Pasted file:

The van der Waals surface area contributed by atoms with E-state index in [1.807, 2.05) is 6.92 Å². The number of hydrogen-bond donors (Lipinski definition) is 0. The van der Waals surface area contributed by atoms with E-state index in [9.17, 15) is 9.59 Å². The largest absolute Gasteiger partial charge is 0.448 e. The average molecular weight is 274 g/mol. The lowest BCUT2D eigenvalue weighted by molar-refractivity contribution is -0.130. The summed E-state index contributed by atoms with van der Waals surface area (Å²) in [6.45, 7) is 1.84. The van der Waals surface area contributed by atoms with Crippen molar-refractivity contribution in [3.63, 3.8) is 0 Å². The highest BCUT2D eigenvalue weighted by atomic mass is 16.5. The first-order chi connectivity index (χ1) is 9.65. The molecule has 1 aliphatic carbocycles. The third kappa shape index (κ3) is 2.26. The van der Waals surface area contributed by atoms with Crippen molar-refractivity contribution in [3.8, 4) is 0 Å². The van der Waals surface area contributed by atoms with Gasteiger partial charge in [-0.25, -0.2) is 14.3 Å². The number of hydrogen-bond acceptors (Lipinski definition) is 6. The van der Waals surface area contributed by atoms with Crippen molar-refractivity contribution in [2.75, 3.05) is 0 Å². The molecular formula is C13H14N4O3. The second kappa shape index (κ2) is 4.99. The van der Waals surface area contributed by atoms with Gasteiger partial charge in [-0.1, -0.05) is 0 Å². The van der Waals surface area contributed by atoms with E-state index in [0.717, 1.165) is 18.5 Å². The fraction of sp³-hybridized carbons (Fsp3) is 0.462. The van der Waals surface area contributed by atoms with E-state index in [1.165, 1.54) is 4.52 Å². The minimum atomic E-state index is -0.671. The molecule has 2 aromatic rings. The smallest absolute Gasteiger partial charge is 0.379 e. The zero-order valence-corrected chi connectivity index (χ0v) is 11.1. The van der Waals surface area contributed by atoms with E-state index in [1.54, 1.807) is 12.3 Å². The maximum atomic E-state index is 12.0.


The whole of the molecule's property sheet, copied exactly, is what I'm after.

The van der Waals surface area contributed by atoms with E-state index in [1.807, 2.05) is 6.92 Å². The number of hydrogen-bond donors (Lipinski definition) is 0. The van der Waals surface area contributed by atoms with E-state index in [9.17, 15) is 9.59 Å². The largest absolute Gasteiger partial charge is 0.448 e. The average molecular weight is 274 g/mol. The lowest BCUT2D eigenvalue weighted by molar-refractivity contribution is -0.130. The summed E-state index contributed by atoms with van der Waals surface area (Å²) in [6.45, 7) is 1.84. The van der Waals surface area contributed by atoms with Crippen molar-refractivity contribution in [3.63, 3.8) is 0 Å². The highest BCUT2D eigenvalue weighted by atomic mass is 16.5. The first-order chi connectivity index (χ1) is 9.65. The molecule has 1 aliphatic carbocycles. The third kappa shape index (κ3) is 2.26. The van der Waals surface area contributed by atoms with Crippen molar-refractivity contribution in [3.8, 4) is 0 Å². The van der Waals surface area contributed by atoms with Gasteiger partial charge in [-0.25, -0.2) is 14.3 Å². The number of hydrogen-bond acceptors (Lipinski definition) is 6. The van der Waals surface area contributed by atoms with Crippen molar-refractivity contribution in [2.75, 3.05) is 0 Å². The molecular formula is C13H14N4O3. The second kappa shape index (κ2) is 4.99. The van der Waals surface area contributed by atoms with Gasteiger partial charge in [-0.1, -0.05) is 0 Å². The van der Waals surface area contributed by atoms with E-state index in [0.717, 1.165) is 18.5 Å². The fraction of sp³-hybridized carbons (Fsp3) is 0.462. The van der Waals surface area contributed by atoms with E-state index in [1.165, 1.54) is 4.52 Å². The minimum atomic E-state index is -0.671. The molecule has 2 aromatic rings. The smallest absolute Gasteiger partial charge is 0.379 e. The zero-order valence-corrected chi connectivity index (χ0v) is 11.1. The van der Waals surface area contributed by atoms with E-state index in [1.54, 1.807) is 12.3 Å². The maximum atomic E-state index is 12.0.